File attributes

I see it’s possible to create custom file types. I may need this ability for an experiment here in the lab. One thing I was looking at is the Person type. In using the People application, I’m able to drop a picture of myself to my Person file. Is this picture stored as an attribute? If this is true, can someone give me an explanation on how to add a picture (< 32K - small) to a file’s attribute? When creating a file type, is there a way to specify a picture attribute? How does this Person type work??


In the case of the people app, the picture is saved as the file data, all the person “data” is stored as file attributes. once the person has a picture associated with it, it can be opened with any app that can open a graphic file.

one can add a graphic as a raw attribute:

addattr -f graphic.jpg -t raw myattribute  filename


Currently, if a file has more than 64kib of attribute data, zip cannot preserve the attribute data. This is a known bug.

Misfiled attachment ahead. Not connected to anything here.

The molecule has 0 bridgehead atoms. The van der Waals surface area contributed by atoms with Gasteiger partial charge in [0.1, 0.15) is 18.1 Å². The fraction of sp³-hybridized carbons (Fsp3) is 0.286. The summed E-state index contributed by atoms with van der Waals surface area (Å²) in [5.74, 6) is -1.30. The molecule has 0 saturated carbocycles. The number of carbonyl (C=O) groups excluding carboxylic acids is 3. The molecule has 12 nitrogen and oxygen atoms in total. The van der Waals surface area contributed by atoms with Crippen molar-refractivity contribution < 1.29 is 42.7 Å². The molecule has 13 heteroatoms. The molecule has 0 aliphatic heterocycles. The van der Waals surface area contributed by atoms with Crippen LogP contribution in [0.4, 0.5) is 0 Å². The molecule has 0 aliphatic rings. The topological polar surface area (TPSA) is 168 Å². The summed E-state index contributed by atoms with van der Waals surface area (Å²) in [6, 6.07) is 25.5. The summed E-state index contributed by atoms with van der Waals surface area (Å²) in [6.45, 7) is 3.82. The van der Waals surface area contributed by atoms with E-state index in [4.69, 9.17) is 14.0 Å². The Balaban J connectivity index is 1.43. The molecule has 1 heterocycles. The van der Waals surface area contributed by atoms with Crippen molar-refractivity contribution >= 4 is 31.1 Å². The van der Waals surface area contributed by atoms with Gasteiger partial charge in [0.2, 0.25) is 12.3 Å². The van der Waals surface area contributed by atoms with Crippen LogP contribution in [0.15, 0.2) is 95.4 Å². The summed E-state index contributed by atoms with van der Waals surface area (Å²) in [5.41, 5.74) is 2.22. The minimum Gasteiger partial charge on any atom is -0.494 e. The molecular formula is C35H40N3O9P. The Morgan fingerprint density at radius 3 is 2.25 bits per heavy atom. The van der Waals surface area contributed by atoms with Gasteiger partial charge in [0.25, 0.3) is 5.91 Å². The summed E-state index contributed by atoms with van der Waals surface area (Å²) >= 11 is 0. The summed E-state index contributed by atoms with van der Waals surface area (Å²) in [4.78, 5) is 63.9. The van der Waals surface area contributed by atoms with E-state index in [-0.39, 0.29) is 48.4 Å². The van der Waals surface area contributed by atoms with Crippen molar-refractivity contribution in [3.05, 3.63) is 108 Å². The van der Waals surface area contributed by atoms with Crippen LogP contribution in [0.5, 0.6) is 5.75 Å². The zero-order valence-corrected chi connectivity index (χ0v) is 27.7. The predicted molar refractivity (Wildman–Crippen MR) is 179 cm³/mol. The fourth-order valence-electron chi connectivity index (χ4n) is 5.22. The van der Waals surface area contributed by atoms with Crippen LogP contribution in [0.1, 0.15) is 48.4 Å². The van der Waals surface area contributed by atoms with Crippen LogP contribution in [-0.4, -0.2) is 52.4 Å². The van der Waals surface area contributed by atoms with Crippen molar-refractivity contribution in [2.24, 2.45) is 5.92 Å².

Thanks for the quick response! :slight_smile:

Hi kemps4,

you may want to consider doing it like People files, as bbjimmy explained, i.e. write a normal image file (PNG, JPG, whatever) and add further data as attributes. Because once you added the image as attribute, you can’t easily open it. At least there’s no app coming with Haiku that is able to open images stashed away in attributes.
So you’d have to extract the image like this:

catattr -r myattribute filename > graphic.jpg

See also the attributes workshop of the user guide.


It might be worth your while to download this old set of bash/perl scripts by Scot Hacker and study what is happening here:

What he is doing is creating a website from text files, but the interesting part is in the programmatic creation of a new filetype (as opposed to doing it through the GUI). If you can get hold of a copy of Hacker’s book The BeOS Bible it is all described in great detail there. I see old copies on Amazon occasionally.

As bbjimmy shows above, attributes are not really meant to store huge amounts of data.